National Native HIV/AIDS Awareness Day
National Native HIV/AIDS Awareness Day
It is celebrated annually on the 20th March; National Native HIV/AIDS Awareness Day is observed to educate people about HIV/AIDS and spread awareness, and promote testing and treatment to prevent it.
|2022||20th March||Monday||United States|
|2023||20th March||Wednesday||United States|
|2024||20th March||Thursday||United States|
Related: Other National Days Celebrated on March 20th:
Why National Native HIV/AIDS Awareness Day
Human immunodeficiency virus or HIV is one type of lentivirus that targets the immunity system. It is believed that it originated from chimps and then transferred to humans. It is because the scientist in 1999 found a strain of Simian Immunodeficiency Virus (SIV) in chimpanzee that was almost similar to HIV. It is assumed that in the early 1920s, HIV crossed from chimpanzees to humans in the Democratic Republic of Congo, as the hunters hunted chimps for food, and maybe from that, an SIV infected chimp started the chain of HIV.
The first verified case of HIV was being reported in 1959; it was a man from Kinshasa in the Democratic Republic of Congo. Around those times, DR Congo was full of transport mediums like roads, railways, and rivers, and besides that, the area also had a growing sex trade. The high population and the sex trade explains how HIV spread so quickly. And by 1980, half of the infected in the Democratic Republic of Congo was outside the area and further spreading HIV unknowingly.
There is a misconception that people have; they believe that HIV started in the 1980s in the USA, but it was just around that time when people first became aware of HIV. In the year 1981, few cases of a rare disease were reported, the main cause was unknown, and no one knew that this dangerous disease was spreading. The disease was first reported among gay men in NYC and California, but later, in 1982, scientists observed that the disease was also spreading across hemophiliacs and heroin users. In September 1982, the disease was finally named AIDS (Acquired Immune Deficiency Syndrome).
To this date, many persons don’t know that they have HIV, and it spreads unknowingly. In different areas of the world, people still don’t know properly about HIV and how to deal with it; there are so many misconceptions regarding this topic. That’s why it is very important to aware of the situation and every aspect of this disease.
March 20 is the Native HIV/AIDS awareness day, and it is observed to remember those who have passed and give support to those who have currently affected by HIV. This day specifically brings an opportunity to call for increased testing resources and for improved support for increasing treatment and health care options. Volunteers and peoples raise awareness of HIV and AIDS risks to native communities and how to prevent it. Especially bursting the myths about AIDS and reduce stigma, fear, discrimination, and homophobia in rural communities.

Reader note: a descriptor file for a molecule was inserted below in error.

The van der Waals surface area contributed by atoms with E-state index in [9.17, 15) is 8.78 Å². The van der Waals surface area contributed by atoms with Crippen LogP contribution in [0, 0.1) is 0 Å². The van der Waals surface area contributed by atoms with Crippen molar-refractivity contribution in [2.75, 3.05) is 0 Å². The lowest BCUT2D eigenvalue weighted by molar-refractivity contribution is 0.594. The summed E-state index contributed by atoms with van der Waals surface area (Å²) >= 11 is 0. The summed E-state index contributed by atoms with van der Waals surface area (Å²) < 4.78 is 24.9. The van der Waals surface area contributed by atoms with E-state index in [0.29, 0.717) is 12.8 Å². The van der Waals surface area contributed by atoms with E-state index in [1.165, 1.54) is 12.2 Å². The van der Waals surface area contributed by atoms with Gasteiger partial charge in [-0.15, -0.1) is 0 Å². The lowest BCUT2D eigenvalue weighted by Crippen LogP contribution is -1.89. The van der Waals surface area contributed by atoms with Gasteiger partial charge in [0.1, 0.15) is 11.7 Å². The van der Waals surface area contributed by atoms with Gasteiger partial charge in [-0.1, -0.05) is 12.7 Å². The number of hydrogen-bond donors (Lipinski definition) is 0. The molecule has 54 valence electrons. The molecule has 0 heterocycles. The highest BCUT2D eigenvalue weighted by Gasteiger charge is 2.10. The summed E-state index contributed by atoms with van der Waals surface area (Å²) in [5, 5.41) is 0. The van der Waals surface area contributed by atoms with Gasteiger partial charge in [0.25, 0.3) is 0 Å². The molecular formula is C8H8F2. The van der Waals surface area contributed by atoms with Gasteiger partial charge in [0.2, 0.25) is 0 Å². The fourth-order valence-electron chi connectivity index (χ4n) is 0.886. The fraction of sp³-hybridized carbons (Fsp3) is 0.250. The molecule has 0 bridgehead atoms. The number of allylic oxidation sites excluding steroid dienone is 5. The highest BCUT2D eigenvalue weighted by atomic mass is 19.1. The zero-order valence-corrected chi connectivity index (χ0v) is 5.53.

How Can We Observe National Native HIV/AIDS Awareness Day
- Attend the events – originations such as Centers for Disease Control and Prevention (CDC) and National Native Capacity Building Assistance Network promote this day by organizing various community events and issue press releases, display posters, etc. you can attend these events and give support to them.
- Raise awareness – you can encourage native people to get educated, help them to learn more about HIV/AIDS and how it can impact their lives.
- Join the campaign – You can join campaigns that stop HIV stigma and promote HIV testing, prevention, and treatment. Campaigns like these can bring about the change which is very much needed.
- Share on Social media – you can click pictures that describe the significance of the day or can share display posters about HIV awareness on social media platforms like Facebook, Instagram, WhatsApp, and don’t forget to add tags like #NNHAAD to get National Native HIV/AIDS Awareness Day content trending.
Interesting Facts On National Native HIV/AIDS Awareness Day:
Here are some interesting facts
- According to the CDC, diagnosed HIV infections among Native people are proportional to their population size.
- As many as 26 % of American Indian/ Alaska Native people don’t even know that they have HIV infection. Over 1.1 million cases are there in us, but almost 1 in 6 don’t know they have it.
- More than 35 million people living with HIV infection around the globe.
- Since 1981 over 30 million people have died from HIV, and the number was 1.7 million in 2011 alone.
- Every 9.5 minutes, some are diagnosed with HIV positive in the United States.
History of National Native HIV/AIDS Awareness Day:
The first observance of National Native HIV/AIDS Awareness Day was held on 20th March 2007, the first day of spring. In October 2006, the Native CBA Network presented a resolution to the National Congress of American Indians about the seriousness of HIV/AIDS and why show we observe NNHAD.